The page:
Along with State and the Union governments, allow local governments to get a share of the Goods and Services Tax, linked to the performance of the local economy.
Why bring cities and towns into a national tax setup?
The links between city government and city economy are weak and broken in India.
All economic activity is eventually ‘local’, with an individual or a business consuming goods and services. Cities, towns and villages are natural economic units that provide goods and services to resident individuals and businesses – allowing each entity to pursue their own economic activity.
Take a Bangalore restaurant which may have a turnover of a few crore rupees and employs 25-30 people. The restaurant may benefit (or suffer) from the investment climate and rule of law upheld by the Karnataka and Indian governments. But more directly, the restaurant lives or dies by the health and safety inspections done locally, by their business registrations, and by the quality of water, electricity and transport provided in Bangalore.
However, there are weak-to-no incentives for local governments to care about local economic activity. Ideally, a city mayor or a village administration should benefit immensely when new jobs are created, and more economic value is generated locally. This should influence performance in elections. However, Indian cities and towns get weak direct incentives from helping create more business activity in a city.
If more jobs and economic activity are generated in a city, local services like transport, water and electricity are consumed more. Property rates go up because of greater demand for real estate. However, none of these translate to more taxes for the city government. Most city services like buses and water and electricity are heavily subsidised, so governments do not end up earning more when the demand for both go up. Property taxes in India are disconnected from market prices of real estate, and aren’t updated frequently enough. So even when property rates go up, taxes lag behind.
Starting now, all businesses will be paying one GST — Goods and Services Tax, based on the goods and services that they consume, and the value they add to it. Under the current setup, cities, towns and villages don’t get a penny directly. All the GST collected is split between States governments and the Government of India. They can hope to receive grants and project funding from states and New Delhi, which often come with patronage.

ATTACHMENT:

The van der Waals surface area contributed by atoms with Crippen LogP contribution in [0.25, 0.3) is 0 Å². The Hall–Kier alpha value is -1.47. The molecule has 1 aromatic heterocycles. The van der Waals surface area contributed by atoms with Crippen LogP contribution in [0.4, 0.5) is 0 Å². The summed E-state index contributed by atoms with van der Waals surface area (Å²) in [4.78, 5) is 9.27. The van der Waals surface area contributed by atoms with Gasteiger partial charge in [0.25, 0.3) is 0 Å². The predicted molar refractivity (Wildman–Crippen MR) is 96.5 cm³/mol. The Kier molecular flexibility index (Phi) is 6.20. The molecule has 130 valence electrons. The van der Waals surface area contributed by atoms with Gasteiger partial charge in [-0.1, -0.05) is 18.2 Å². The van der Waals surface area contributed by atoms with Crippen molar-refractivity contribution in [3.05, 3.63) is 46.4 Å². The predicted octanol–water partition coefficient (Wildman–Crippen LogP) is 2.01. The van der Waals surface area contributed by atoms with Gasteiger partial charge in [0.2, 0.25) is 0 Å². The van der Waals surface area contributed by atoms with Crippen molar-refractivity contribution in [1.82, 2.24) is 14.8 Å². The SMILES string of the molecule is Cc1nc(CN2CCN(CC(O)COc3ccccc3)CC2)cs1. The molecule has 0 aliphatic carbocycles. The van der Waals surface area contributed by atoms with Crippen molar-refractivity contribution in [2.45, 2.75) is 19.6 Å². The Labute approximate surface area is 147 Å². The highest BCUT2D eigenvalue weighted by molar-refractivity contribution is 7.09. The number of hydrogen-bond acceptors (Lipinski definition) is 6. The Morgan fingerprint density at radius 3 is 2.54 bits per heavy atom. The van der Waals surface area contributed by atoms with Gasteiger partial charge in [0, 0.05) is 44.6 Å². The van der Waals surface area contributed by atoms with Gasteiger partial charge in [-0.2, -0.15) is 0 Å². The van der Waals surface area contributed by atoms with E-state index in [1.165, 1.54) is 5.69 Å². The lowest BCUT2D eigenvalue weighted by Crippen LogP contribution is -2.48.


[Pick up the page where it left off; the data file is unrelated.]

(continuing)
What will the reform achieve?
If cities and towns were to get a small piece of the GST ‘action’ based on what taxes were collected locally, this could transform city governments’ connection with the city economy. If a city’s residents become more prosperous, it means that they can spend more at local restaurants and movie theatres. If the local government positively and tangibly benefits from this, they will be incentivised to help their residents rather than get in the way.
What is the cost of inaction?
Cities, towns and village governments will continue to be poor in India. Even as the cities themselves grow richer, city governments will remain relatively poor, and dependent on the largesse of State and Union governments.
City governments will also continue to focus on basic services at best, and rarely engage businesses positively.
Local governments are also likely to go back to regressive taxes that provide them some fiscal independence. They will remain oblivious to their role in promoting economic growth and prosperity for all Indians.
How can the reform be achieved?
City governments from across states can start forming interest groups that persuade the Finance Ministry and the GST council to take note of the need for a local share of GST. They can start by asking for 1 or 2 percentage points of the total GST collected, directly linked to the economic activity happening locally.
The GST administration can work towards a tax system that takes in the location where the consumption of goods and services is taking place. Even if it takes a couple of years, the GST administration can develop a tax system that does not increase the cost of compliance greatly, nor the cost of administering the tax.
A note of caution
It is important to ensure that in order to give local governments a share of the GST revenues, the overall tax rates should not be increased. Nor should more rates be introduced. State and Union governments can always choose to reduce the grants that they give to local bodies, and allow them to gain more from their share of the GST. This way, not only do local governments have more money to spend, but that money is directly linked to the economic performance of the local city or village.